Next to the eye-catching entry is Findlay’s favorite space. “In the U.K., they have these little tiny rooms that are cute and small, and it’s called a snug. This isn’t really a true snug, but this is our snug,” Findlay says. 

Overlooking the snug on the second-floor landing, a cyanotype by fellow SCAD graduate Natasha Toth hangs next to a Jean Jullien print the couple received as a wedding gift. 

Meanwhile, the lower set of stairs leads to the back of the house, where the team at SHAH opened three small rooms to make space for one open living, dining and kitchen area. The couple went with a cedar ceiling to warm up the space, while on the floor, large, gray square tiles give the effect of polished concrete at a fraction of the cost. 

“We wanted a space where we could be cooking and preparing a meal, and our daughter could be playing and all be together but doing separate things,” Findlay adds. A play area for their daughter fits nicely into one end of the room, but Findlay is already thinking about what’s next. “Once she outgrows this space and we don’t necessarily need a play area anymore, we will turn it into an adult sitting area where we can have cocktails and a record player,” she says. “The house is growing with us.”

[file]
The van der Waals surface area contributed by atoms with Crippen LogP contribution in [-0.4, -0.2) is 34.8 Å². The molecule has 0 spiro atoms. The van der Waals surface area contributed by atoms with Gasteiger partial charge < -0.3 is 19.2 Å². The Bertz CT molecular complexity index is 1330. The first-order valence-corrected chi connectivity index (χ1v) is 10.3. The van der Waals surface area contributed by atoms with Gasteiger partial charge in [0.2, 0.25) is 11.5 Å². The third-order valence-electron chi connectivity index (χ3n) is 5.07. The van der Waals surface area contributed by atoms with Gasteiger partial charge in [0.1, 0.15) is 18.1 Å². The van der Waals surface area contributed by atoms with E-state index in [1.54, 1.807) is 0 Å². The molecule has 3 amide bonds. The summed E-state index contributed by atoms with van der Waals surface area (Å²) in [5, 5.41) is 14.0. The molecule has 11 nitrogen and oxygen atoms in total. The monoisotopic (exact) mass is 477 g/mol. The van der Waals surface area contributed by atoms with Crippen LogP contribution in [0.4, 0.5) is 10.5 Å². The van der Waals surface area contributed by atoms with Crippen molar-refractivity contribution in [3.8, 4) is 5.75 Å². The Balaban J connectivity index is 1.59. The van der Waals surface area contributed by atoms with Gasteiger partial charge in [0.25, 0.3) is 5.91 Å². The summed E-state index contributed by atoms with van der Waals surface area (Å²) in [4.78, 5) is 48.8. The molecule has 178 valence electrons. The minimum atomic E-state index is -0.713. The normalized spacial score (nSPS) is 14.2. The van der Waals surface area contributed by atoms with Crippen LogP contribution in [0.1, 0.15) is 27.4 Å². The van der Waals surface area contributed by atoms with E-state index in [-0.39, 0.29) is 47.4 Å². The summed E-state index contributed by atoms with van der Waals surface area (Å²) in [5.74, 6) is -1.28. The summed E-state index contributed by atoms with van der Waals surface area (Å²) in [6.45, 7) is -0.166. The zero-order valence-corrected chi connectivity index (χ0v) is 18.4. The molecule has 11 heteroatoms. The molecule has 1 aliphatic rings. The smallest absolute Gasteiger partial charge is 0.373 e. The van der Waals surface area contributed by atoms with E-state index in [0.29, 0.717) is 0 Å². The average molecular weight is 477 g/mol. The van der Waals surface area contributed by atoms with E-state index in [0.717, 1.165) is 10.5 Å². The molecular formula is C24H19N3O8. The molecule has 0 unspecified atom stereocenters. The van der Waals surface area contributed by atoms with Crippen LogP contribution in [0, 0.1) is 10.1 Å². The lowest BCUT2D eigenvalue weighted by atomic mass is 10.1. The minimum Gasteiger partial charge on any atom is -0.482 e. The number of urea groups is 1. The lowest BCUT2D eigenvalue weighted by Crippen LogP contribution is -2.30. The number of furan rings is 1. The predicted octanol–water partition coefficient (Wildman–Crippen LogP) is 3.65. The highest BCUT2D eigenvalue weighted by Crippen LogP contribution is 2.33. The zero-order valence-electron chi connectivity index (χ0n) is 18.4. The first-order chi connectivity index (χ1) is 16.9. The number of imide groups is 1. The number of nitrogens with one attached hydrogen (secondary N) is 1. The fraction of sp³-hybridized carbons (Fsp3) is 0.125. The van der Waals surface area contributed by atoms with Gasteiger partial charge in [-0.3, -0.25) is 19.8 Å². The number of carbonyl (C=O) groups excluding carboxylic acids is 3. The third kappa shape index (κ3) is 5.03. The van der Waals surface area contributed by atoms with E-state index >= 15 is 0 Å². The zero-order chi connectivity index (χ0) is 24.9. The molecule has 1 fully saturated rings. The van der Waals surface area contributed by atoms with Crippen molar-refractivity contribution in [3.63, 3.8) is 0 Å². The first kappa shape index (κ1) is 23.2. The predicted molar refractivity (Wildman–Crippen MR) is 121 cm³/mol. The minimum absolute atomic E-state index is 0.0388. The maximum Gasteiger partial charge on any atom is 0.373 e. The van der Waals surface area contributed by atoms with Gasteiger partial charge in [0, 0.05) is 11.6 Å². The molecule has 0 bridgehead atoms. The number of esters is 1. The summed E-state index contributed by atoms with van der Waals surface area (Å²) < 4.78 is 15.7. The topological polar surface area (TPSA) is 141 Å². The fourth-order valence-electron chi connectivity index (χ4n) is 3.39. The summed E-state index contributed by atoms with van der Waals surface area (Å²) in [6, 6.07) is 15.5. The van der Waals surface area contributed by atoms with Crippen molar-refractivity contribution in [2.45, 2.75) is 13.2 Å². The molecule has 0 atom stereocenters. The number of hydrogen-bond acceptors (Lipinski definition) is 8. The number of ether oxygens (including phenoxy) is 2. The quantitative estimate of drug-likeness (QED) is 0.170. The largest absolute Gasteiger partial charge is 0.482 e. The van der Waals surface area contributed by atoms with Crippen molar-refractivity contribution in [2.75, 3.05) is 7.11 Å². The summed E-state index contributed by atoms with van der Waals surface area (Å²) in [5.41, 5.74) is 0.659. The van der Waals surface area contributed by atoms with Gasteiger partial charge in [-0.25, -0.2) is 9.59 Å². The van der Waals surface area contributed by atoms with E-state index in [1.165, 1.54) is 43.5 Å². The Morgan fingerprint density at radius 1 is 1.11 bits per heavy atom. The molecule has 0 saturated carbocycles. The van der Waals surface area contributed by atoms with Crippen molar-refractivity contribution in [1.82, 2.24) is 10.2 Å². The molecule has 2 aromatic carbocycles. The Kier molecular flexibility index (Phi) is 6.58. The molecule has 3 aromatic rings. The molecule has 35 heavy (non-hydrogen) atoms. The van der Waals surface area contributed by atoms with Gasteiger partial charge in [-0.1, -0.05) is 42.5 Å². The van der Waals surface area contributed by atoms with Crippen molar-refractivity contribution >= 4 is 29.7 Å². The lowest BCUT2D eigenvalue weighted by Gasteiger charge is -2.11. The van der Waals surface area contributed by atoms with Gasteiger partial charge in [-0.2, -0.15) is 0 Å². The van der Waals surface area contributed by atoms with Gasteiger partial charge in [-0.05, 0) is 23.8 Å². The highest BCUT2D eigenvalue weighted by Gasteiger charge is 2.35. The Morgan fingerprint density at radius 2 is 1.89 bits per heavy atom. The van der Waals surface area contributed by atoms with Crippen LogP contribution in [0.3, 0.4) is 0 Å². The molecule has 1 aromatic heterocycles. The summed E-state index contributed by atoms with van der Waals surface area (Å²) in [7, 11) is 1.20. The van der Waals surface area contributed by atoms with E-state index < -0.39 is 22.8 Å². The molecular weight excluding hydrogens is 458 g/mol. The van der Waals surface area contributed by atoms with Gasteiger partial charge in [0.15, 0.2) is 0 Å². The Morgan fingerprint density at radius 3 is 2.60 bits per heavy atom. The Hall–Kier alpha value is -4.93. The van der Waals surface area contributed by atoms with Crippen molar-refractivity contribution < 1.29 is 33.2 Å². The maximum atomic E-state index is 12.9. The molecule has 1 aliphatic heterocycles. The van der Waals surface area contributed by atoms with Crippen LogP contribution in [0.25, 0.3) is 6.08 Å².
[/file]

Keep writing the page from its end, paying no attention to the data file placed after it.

Hanging next to the play area is an oversized print by Scottish painter Sir John Lavery, a piece Findlay’s mother-in-law purchased for the couple. The bucolic scene is at home in the space, surrounded by a hot pink bedazzled framed photo of the couple’s daughter and pairs playfully with a commissioned painting by Instagram darling Ashley Longshore.

Child's bedroom with an orange iron daybed and colorful quilt next to a red vintage school desk
Daisy throw by Anne Gates Studio
Child's bedroom with pale blue painted walls, shelving full of books and toys, a minimalist white rocking chair and a black and white checkered rug covering the light natural wood floor
Wooden dollhouse in a child's colorful playroom

“We want to live in this house and want it to flow and function for everyday life but also to be a really fun, memorable and iconic place to have friends over.”

Erin Goodman Findlay

In the kitchen, Findlay continued the retro vibe while ensuring it was functional for contemporary, everyday use. Using Ikea cabinets as the base, the homeowners purchased custom, modular fronts in shades of blue and red by Reform. “We just wanted it to be fun and geometric,” she says.